Vanilla Gelato: A Delicious Treat for Every Occasion

What is Vanilla Gelato Made Of?

Vanilla gelato is a classic frozen dessert that combines the rich flavor of vanilla with a smooth, creamy texture. It’s a delightful treat for any occasion, whether you’re enjoying it on a hot summer day or as a special dessert after dinner.

Key Ingredients:

  • Milk: Whole milk is typically used for a richer flavor and creamier texture. Some recipes may use a combination of milk and cream.
  • Vanilla Bean: The star ingredient! Vanilla beans add an intense and authentic vanilla flavor to the gelato.
  • Egg Yolks: Egg yolks provide richness and help thicken the gelato.
  • Sugar: Granulated sugar sweetens the gelato and helps achieve the desired texture.
  • Heavy Cream: Adding a small amount of heavy cream enhances the gelato’s creaminess.
  • Vanilla Extract: This optional ingredient can add an extra boost of vanilla flavor.

How to Make Vanilla Gelato:

There are two main methods for making vanilla gelato: with an ice cream maker or without one.

With an Ice Cream Maker:

  1. Heat the milk and vanilla bean in a saucepan until simmering.
  2. Whisk together the egg yolks and sugar until light and fluffy.
  3. Slowly whisk the hot milk into the egg yolk mixture.
  4. Return the mixture to the saucepan and cook until thickened.
  5. Remove from heat, discard the vanilla bean, and stir in the heavy cream and vanilla extract.
  6. Chill the mixture thoroughly.
  7. Churn the mixture in an ice cream maker according to the manufacturer’s instructions.

Without an Ice Cream Maker:

  1. Follow steps 1-5 above.
  2. Pour the mixture into a freezer-safe container.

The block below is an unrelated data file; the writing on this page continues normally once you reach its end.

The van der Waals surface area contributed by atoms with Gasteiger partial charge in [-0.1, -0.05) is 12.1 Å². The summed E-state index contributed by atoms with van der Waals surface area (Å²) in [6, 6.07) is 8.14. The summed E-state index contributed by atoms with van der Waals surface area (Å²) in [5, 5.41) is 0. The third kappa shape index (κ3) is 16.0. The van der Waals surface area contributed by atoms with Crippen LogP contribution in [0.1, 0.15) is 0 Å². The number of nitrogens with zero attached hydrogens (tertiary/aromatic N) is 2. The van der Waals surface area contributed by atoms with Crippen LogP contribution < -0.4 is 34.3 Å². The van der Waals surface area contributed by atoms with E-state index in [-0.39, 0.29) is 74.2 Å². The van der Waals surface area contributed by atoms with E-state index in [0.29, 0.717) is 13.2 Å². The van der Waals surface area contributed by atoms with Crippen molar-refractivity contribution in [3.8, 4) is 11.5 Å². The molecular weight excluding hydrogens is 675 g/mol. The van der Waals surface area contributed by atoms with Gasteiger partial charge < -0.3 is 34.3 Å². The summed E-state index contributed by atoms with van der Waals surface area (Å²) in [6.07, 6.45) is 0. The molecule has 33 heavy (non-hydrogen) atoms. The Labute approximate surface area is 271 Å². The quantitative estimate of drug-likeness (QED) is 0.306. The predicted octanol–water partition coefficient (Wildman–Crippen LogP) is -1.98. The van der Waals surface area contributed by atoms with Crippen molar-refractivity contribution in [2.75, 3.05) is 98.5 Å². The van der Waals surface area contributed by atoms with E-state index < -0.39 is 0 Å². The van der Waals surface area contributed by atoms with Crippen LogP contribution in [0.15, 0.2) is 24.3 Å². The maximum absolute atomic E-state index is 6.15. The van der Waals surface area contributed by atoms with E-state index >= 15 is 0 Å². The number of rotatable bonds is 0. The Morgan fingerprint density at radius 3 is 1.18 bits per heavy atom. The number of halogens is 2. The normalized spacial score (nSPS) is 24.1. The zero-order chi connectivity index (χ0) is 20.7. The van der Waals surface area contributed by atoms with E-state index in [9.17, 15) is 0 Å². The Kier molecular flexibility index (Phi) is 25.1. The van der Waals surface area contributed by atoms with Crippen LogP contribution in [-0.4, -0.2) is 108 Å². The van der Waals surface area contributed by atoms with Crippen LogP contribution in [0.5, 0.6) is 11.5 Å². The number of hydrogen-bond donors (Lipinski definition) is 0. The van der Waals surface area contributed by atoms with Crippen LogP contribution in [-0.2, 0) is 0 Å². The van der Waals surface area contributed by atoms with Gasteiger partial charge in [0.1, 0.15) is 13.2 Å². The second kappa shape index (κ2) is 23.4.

3. Freeze for 2-3 hours, stirring every 30 minutes to prevent ice crystals from forming.
  4. Once frozen, the gelato will have a soft-serve consistency. You can enjoy it as is or freeze it for a firmer texture.

Tips for Making the Perfect Vanilla Gelato:

  • Use high-quality vanilla beans for the best flavor.
  • Don’t overcook the egg yolk mixture, or it will become scrambled.
  • Chill the mixture thoroughly before churning or freezing.
  • If you don’t have an ice cream maker, the no-churn method works well, but the texture may not be as smooth.


  • Chocolate Vanilla Gelato: Add 1/2 cup of cocoa powder to the egg yolk mixture.
  • Strawberry Vanilla Gelato: Puree 1 cup of fresh strawberries and add it to the chilled mixture before churning or freezing.
  • Coffee Vanilla Gelato: Add 1 tablespoon of instant coffee to the hot milk.


Vanilla gelato is a versatile dessert that can be enjoyed on its own, with toppings like fresh fruit, chocolate sauce, or whipped cream, or as part of a larger dessert.

Additional Resources:

See the video to see how to make my blueberry and vanilla bean gelato. My wonderful niece Alex joins me. She loves gelato!.

It is easiest to make gelato with an automatic gelato/ice cream machine. I use my DeLonghi all the time. Cuisinart makes a great one too. Once you master this basic gelato recipe you can create many different flavors to suit your mood or menu. This traditional vanilla bean base makes enough for a 1 quart machine. I do not like to crowd the bowl in the machine as it expands during the freezing and churning process, so make it in two batches if needed. And I like to leave room to mix in some chocolate chunks or other goodies during the last 5 minutes.